Monday, July 16

GC: 7-9AM: Morning Drive (

GC: 9-11AM: Live From The Open (

GC: 7-9PM: Live From The Open (

Tuesday, July 17

GC: 6AM-2PM: Live From The Open (

Wednesday, July 18

GC: 6AM-2PM: Live From The Open (

Thursday, July 19

GC: Midnight-1:30AM: Midnight Drive (

GC: Day 1: The Open, live coverage: 1:30AM-4PM ( Day 1: The Open, Spotlight: 1:30AM-4PM ( Day 1: The Open, Marquee Groups: 4AM-3PM ( Day 1: The Open, 3-Hole Channel: 4AM-3PM (

GC: Live From The Open: 4-5PM (

Friday, July 20

GC: Day 2: The Open, live coverage: 1:30AM-4PM ( Day 2: The Open, Spotlight: 1:30AM-4PM ( Day 2: The Open, Marquee Groups: 4AM-3PM ( Day 2: The Open, 3-Hole Channel: 4AM-3PM (

GC: Live From The Open: 4-5PM (

Saturday, July 21

GC: Day 3: The Open, live coverage: 4:30-7AM (

NBC: Rd. 3: The Open, live coverage: 7AM-3PM ( Day 3: The Open, Spotlight: 4:30AM-3PM ( Day 3: The Open, Marquee Groups: 5AM-3PM ( Day 3: The Open, 3-Hole Channel: 5AM-3PM (

GC: Live From The Open: 3-4PM (

Sunday, July 22

GC: Day 4: The Open, live coverage: 4:30-7AM (

NBC: Rd. 4: The Open, live coverage: 7AM-2:30PM ( Day 4: The Open, Spotlight: 4:30AM-2:30PM ( Day 4: The Open, Marquee Groups: 5AM-2PM ( Day 4: The Open, 3-Hole Channel: 5AM-2PM (

GC: Live From The Open: 2:30-4PM (

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The Open 101: A guide to the year's third major

By Golf Channel DigitalJuly 19, 2018, 5:30 am

Take a look at some answers to frequently asked questions about The Open:

What's all this "The Open" stuff? I thought it was the British Open.

What you call it has historically depended on where you were. If you were in the U.S., you called it the British Open, just as Europeans refer to the PGA Championship as the U.S. PGA. Outside the U.S. it generally has been referred to as The Open Championship. The preferred name of the organizers is The Open.

How old is it?

It's the oldest golf championship, dating back to 1860.

Where is it played?

There is a rotation – or "rota" – of courses used. Currently there are 10: Royal Birkdale, Royal St. George's, Royal Liverpool and Royal Lytham and St. Annes, all in England; Royal Portrush in Northern Ireland and St. Andrews, Carnoustie, Royal Troon, Turnberry and Muirfield, all in Scotland. Muirfield was removed from the rota in 2016 when members voted against allowing female members, but when the vote was reversed in 2017 it was allowed back in.

Where will it be played this year?

At Carnoustie, which is located on the south-eastern shore of Scotland.

Who has won The Open on that course?

Going back to the first time Carnoustie hosted, in 1931, winners there have been Tommy Armour, Henry Cotton (1937), Ben Hogan (1953), Gary Player (1968), Tom Watson (1975), Paul Lawrie (1999), Padraig Harrington (2007).

Wasn't that the year Hogan nearly won the Slam?

Yep. He had won the Masters and U.S. Open that season, then traveled to Carnoustie and won that as well. It was the only time he ever played The Open. He was unable to play the PGA Championship that season because the dates conflicted with those of The Open.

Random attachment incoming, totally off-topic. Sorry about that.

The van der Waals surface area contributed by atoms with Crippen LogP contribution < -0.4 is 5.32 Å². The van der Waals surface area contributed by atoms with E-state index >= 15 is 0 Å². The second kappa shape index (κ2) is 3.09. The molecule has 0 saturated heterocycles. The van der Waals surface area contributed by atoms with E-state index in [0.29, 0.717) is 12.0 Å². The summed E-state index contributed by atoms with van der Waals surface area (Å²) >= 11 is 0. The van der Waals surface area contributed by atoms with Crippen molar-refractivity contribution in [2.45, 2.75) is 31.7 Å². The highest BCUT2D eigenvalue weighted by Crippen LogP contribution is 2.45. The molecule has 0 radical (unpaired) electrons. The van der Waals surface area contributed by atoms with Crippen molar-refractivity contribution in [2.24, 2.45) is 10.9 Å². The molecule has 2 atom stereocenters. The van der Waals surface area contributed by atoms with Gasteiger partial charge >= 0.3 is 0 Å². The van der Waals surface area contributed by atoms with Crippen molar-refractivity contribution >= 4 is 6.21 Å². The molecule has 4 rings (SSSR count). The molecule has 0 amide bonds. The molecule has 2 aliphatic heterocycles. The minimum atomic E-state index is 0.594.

Jean Van de Velde's name should be on that list, right?

This is true. He had a three-shot lead on the final hole in 1999 and made triple bogey. He lost in a playoff to Lawrie, which also included Justin Leonard.

Who has won this event the most?

Harry Vardon, who was from the Channel Island of Jersey, won a record six times between 1896 and 1914. Australian Peter Thomson, American Watson, Scot James Braid and Englishman J.H. Taylor each won five times.

What about the Morrises?

Tom Sr. won four times between 1861 and 1867. His son, Tom Jr., also won four times, between 1868 and 1872.

Have players from any particular country dominated?

In the early days, Scots won the first 29 Opens – not a shocker since they were all played at one of three Scottish courses, Prestwick, St. Andrews and Musselburgh. In the current era, going back to 1999 (we'll explain why that year in a minute), the scoreboard is United States, nine wins; South Africa, three wins; Ireland, two wins; Northern Ireland, two wins; and Sweden, one win. The only Scot to win in that period was Lawrie, who took advantage of one of the biggest collapses in golf history.

Who is this year's defending champion?

That would be American Jordan Spieth, who survived an adventerous final round to defeat Matt Kuchar by three strokes and earn the third leg of the career Grand Slam.

What is the trophy called?

The claret jug. It's official name is the Golf Champion Trophy, but you rarely hear that used. The claret jug replaced the original Challenge Belt in 1872. The winner of the claret jug gets to keep it for a year, then must return it (each winner gets a replica to keep).

Which Opens have been the most memorable?

Well, there was Palmer in 1961and '62; Van de Velde's collapse in 1999; Hogan's win in 1953; Tiger Woods' eight-shot domination of the 2000 Open at St. Andrews; Watson almost winning at age 59 in 2009; Doug Sanders missing what would have been a winning 3-foot putt at St. Andrews in 1970; Tony Jacklin becoming the first Briton to win the championship in 18 years; and, of course, the Duel in the Sun at Turnberry in 1977, in which Watson and Jack Nicklaus dueled head-to-head over the final 36 holes, Watson winning by shooting 65-65 to Nicklaus' 65-66.

When I watch this tournament on TV, I hear lots of unfamiliar terms, like "gorse" and "whin" and "burn." What do these terms mean?

Gorse is a prickly shrub, which sometimes is referred to as whin. Heather is also a shrub. What the scots call a burn, would also be considered a creek or stream.